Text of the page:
• Designing peptides that switch off immune responses and promote tolerance
  • 12:20 Networking Lunch

    13:20 Chairs Afternoon Opening Remarks

    13:30 Human In Vitro models to assess Immunogenicity

    Chloe Ackaert

    Chloe Ackaert, Project Manager, ImmunXperts

  • The application of human In Vitro models during early drug developments
  • Technical challenges and standardisation of In Vitro models
  • Relevance of In Vitro models
  • 14:10 Assessing Adverse Reactions in Biosimilars and Antibodies

    Shaheda Ahmed

    Shaheda Ahmed, Senior Scientific Officer, Alcyomics ltd

    14:50 Identifying and removing T cell epitopes in immunotoxins

    Ronit Mazor

    Ronit Mazor , Research Fellow , National Cancer Institute N I H

    - Immunotoxins are therapeutic proteins that are used to treat cancer. Immunogenicity is their main stumbling block in the clinic.

    - We used a comprehensive experimental method to identify and eliminate the T cell epitopes in the immunotoxin.

    - We designed a new immunotoxin that has significantly diminished T cell immunogenicity and yet an excellent anti tumor effect.

     

    15:30 Round Table Discussion - What are the fundamental aspects of the mechanisms of tolerance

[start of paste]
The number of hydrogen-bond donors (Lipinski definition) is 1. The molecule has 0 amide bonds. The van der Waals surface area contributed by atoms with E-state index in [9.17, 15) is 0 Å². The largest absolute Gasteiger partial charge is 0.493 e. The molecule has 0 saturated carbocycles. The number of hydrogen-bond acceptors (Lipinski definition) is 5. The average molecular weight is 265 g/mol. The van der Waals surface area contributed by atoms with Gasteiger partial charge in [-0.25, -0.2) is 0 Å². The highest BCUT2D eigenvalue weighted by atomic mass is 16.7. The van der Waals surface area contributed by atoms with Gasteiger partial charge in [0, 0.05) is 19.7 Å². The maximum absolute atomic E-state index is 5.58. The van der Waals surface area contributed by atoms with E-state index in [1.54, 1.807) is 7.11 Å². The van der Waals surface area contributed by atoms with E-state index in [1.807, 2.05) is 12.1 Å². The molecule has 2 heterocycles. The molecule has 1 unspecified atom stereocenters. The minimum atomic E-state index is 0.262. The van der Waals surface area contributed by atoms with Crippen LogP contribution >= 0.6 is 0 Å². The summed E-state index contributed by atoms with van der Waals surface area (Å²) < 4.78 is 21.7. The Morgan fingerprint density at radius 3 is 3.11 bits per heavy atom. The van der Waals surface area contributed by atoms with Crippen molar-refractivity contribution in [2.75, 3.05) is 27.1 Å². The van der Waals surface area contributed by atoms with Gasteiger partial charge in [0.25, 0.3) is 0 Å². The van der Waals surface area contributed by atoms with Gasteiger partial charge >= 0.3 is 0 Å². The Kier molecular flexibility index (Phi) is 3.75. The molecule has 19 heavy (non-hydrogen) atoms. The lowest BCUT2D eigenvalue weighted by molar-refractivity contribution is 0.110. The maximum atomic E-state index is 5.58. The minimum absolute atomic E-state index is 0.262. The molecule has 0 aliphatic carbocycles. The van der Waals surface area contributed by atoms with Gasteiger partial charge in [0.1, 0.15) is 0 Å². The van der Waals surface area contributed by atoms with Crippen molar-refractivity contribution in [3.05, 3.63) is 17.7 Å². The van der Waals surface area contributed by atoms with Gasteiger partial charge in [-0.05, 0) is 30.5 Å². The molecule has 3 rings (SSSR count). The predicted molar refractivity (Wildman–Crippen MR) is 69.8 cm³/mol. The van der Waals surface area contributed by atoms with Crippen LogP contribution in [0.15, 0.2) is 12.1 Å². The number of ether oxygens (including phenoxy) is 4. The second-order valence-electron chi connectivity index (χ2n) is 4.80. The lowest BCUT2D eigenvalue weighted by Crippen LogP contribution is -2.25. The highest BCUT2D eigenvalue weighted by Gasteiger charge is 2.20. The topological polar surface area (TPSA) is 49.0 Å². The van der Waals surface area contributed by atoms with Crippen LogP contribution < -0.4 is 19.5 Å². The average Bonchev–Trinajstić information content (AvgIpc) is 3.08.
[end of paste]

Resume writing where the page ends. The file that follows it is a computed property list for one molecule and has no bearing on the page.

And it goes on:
16:00 Chairs Closing Remarks

    16:10 Afternoon Tea

    8:30 Registration & Coffee

    9:00 Chairman's Opening Remarks

    Martin Lechmann

    Martin Lechmann , Bioanalytics , Roche Diagnostics

    9:10 Case Study on Pre-Exisiting Antibodies

    Thomas Lee

    Thomas Lee, Scientific Investigator, Clinical Immunology, GSK

  • Pre-existing antibodies in treatment - naive subjects have been often detected during clinical ADA assessments. However, limited information on prevalence, physiological effect and impact on post-treatment ADA induction is available.
  • This talk will address pre-existing antibody characterisation and implications for immunogenicity management and strategies during clinical studies.
  • 9:50 Case Study: Clinical Considerations in the ue of Immunogenic therapeutics

    Robert Dodge

    Robert Dodge, Scientific Professional, BMS

  • Assessing the implications of screening of early compounds
  • Evaluating the consequences of immunogenicity in clinical development testing
  • Assessing strategies and considerations for clinical trial design
  • 10:30 Morning Coffee

    11:00 Immunogenicity Analytical considerations when supporting Biosimilar Drug Development

    John Chappel

    John Chappel , Head of Immunoassay, CPR Services

  • Presentation will assess what Immunogenicty assays that need to be developed in support of Biosimilar Clinical Development.
  • Some of the considerations include choice of methodology, Development of 1 Assay v 2 Assays, Positive controls,  Neutralising Assays. 
  • Presentation will include case study data
  • 11:40 Novel methods to Induce Tolerance for Adverse Immune Reactions

    David  Scott

    David Scott, Professor and Vice Chair for Research, Uniformed Services University of Health Sciences